Business

Lawmakers Seek to Revive ‘.XXX’ Domain Plan

Seeking to help protect children from the seedier side of the Web, some U.S. lawmakers are hoping to reignite interest in creating a “.xxx” domain where pornographic and adult content would be concentrated.

Introduced late last week, the “Cyber Safety for Kids Act of 2006” would force the Department of Commerce to work with the Internet Corporation for Assigned Names and Numbers (ICANN) on fast-tracked development of a domain exclusively for content aimed at adults.

Gaining Back Momentum

Senators Mark Pryor of Arkansas and Max Baucus of Montana, both Democrats, introduced the bill, hoping to revive a plan that won some initial approvals from ICANN last year but sputtered in the face of opposition from various corners, including the White House.

“While the Internet is an exceptional learning tool, it allows children the same easy access to Web sites about space shuttles as it does for pornography,” Pryor said. “Turning a blind eye to this problem has allowed the online pornography industry to expand and enabled kids to view adult content at very young ages.”

Pryor said he believes all adult-themed sites should be required to have a “.xxx” domain, which would make it vastly easier for parents to monitor and control where their children go online.

“By corralling pornography in its own domain, our bill provides parents with the ability to create a ‘do not enter zone’ for their kids,” he said.

ICANN itself has been mulling an online red light district on and off for nearly six years, with the idea first floated in 2000, only to be rejected by the group on grounds that it would impede free speech and because of privacy concerns.

Penalties Included

Unlike the proposal floated by ICANN, however, the domain envisioned by the lawmakers would be mandatory, with the bill calling for penalties and fines against porn sites that do move onto the adult domain within six months.

Pryor cited Kaiser Family Foundation survey data showing that 90 percent of kids aged 8 to 16 have seen pornography online, many encountering it accidentally while doing homework or online research. The sheer volume of porn-related Web sites, now estimated at around 400 million, also makes it a necessity, he argued.

ICANN moved to within a few procedural votes of approving a triple-X domain last year, giving initial approval to the idea in June of 2005, a decision that sparked some outcry about freedom of speech and one that critics were quick to point out reversed an earlier ICANN decision not to institute such a domain.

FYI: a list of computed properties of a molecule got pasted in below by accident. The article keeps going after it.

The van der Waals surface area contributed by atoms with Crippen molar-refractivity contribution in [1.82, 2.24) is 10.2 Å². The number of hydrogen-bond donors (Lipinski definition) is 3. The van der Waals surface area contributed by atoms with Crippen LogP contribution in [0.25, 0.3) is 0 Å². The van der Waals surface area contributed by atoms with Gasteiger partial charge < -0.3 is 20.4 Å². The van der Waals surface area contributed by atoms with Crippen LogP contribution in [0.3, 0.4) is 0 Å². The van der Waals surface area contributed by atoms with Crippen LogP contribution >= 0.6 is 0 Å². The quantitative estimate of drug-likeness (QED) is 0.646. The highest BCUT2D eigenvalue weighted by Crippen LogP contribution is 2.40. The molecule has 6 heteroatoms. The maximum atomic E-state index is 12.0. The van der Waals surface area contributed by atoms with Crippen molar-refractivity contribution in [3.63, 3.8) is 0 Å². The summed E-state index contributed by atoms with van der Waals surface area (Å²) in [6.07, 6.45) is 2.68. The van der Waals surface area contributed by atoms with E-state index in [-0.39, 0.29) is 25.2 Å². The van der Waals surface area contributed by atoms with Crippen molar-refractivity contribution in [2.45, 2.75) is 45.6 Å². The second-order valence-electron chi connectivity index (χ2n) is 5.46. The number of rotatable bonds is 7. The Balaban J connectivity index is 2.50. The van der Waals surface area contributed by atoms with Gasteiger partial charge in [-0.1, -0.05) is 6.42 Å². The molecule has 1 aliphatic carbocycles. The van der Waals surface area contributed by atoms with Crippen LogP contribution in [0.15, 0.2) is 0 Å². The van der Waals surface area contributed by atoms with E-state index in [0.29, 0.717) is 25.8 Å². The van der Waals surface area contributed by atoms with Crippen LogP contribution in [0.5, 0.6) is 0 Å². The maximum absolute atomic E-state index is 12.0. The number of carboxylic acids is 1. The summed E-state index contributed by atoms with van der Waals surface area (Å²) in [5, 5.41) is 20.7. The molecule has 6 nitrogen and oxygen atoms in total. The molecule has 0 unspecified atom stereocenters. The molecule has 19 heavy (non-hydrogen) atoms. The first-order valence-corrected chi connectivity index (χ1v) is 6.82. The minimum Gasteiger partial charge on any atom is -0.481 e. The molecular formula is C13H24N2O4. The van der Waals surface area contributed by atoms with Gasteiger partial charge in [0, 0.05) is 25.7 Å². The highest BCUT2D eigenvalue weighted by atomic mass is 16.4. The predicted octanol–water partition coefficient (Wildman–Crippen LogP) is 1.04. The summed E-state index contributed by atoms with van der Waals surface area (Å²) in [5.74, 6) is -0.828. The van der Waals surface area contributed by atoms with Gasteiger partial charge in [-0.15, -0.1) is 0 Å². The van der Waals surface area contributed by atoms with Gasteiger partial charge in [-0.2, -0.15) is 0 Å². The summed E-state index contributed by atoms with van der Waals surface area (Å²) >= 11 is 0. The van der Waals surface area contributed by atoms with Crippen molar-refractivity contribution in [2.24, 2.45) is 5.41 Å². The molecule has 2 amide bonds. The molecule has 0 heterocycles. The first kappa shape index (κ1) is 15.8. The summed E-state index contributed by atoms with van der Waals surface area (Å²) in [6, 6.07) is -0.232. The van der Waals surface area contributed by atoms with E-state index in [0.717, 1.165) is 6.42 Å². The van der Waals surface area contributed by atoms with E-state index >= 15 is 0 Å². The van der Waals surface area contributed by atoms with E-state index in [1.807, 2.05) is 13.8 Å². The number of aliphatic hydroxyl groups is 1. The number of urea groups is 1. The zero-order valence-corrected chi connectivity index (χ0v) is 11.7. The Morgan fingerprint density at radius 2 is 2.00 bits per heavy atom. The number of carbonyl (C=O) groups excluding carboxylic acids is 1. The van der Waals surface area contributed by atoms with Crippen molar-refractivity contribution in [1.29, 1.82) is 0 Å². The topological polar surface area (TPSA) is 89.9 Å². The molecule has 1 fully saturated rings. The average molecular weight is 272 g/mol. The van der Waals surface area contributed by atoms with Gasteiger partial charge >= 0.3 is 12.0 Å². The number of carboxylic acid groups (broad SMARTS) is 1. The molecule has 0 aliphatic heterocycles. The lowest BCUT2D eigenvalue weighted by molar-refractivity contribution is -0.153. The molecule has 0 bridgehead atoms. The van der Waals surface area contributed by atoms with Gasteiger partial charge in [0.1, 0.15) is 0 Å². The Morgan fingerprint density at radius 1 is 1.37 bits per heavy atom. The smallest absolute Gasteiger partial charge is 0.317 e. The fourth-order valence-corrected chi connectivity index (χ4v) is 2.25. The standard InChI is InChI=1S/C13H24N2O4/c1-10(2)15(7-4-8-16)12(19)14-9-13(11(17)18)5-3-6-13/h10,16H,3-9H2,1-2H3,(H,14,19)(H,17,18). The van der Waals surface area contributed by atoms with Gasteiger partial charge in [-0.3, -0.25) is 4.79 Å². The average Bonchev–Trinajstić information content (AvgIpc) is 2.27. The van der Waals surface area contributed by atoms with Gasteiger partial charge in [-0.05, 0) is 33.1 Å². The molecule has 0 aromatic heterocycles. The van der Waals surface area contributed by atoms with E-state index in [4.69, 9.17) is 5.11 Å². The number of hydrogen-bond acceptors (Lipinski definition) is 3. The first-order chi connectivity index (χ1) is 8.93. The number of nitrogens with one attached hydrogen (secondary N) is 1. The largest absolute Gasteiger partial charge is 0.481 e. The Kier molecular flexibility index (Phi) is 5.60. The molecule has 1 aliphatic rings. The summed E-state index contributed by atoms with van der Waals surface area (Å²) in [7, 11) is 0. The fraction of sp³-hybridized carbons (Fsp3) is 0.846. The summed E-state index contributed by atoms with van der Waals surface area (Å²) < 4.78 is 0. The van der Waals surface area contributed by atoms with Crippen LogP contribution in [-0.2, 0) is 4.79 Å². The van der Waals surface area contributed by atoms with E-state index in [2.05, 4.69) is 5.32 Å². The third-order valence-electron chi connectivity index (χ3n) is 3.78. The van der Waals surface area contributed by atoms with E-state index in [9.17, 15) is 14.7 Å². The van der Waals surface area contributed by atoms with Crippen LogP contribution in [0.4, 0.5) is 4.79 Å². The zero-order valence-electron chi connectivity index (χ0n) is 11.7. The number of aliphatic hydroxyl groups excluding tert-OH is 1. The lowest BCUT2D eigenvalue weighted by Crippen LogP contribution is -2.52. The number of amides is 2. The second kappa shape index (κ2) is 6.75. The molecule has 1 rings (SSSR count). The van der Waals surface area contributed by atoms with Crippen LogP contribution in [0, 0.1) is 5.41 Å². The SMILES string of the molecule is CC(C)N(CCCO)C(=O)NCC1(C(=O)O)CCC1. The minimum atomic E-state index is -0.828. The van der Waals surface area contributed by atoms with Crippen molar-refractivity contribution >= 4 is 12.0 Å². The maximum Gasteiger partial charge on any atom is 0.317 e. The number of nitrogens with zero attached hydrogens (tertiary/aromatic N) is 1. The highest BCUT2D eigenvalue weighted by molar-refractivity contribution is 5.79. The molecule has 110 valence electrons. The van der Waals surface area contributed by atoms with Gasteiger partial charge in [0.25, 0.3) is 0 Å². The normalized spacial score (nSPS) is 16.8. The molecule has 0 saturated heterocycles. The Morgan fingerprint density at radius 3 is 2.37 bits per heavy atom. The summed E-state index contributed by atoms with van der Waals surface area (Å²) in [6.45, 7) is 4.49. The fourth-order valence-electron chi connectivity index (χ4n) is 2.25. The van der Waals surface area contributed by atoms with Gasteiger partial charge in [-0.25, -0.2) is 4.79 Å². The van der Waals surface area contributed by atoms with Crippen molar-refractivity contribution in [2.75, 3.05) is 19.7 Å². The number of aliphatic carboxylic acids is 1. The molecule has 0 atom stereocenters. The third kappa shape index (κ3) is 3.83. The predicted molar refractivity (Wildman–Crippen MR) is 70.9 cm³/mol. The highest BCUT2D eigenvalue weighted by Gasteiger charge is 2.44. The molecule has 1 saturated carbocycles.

In December, however, ICANN seemed to change tracks again, basically shelving the plan for the domain by not voting to advance it to the stage where it negotiated a technical and financial agreement for a third party to run the new domain.

Instead, ICANN said at the time it wanted to give board members time to digest a 350-page report on the domain and indefinitely postponed any additional action. ICM Registry has made a formal proposal to establish and run the “.xxx” top level domain, or TLD, saying it would work with family groups to determine which sites the domain should contain.

Opposition Arises

Opposition from conservative groups was largely seen responsible for killing the ICANN .xxx push, with the Bush White House among those weighing in against the plan. By including the mandatory shifting into the new domain, lawmakers may be able to address the demands of family groups that want the Web cleaned up and free speech groups who want to ensure that pornographers do not have their rights to display their content abridged.

That coalition-building approach did not sway some, however. The Free Speech Coalition, a group that represents the interests of the adult entertainment industry, immediately called on Congress to block the bill, saying it would not protect children in any substantial way and result in the “Ghettoization of protected free speech.”

“Our original concern was that Congress would make the content-based segregation of speech on the Internet mandatory, and that concern has been borne out by this bill,” said FSC director Michelle L. Freridge.

That group believes an opposite approach — creating a “.KIDS” TLD where only child-friendly content could be kept would be a far more enforceable and fair approach to the same problem.

Protecting children online has become a common cause among many lawmakers on both sides of the aisle as well as regulators. The Justice Department’s recent efforts to obtain search records and domain site lists from Google was driven by investigators who want to shore up their argument in favor of a online child-protection law that the U.S. Supreme Court has suggested may not pass Constitutional muster.

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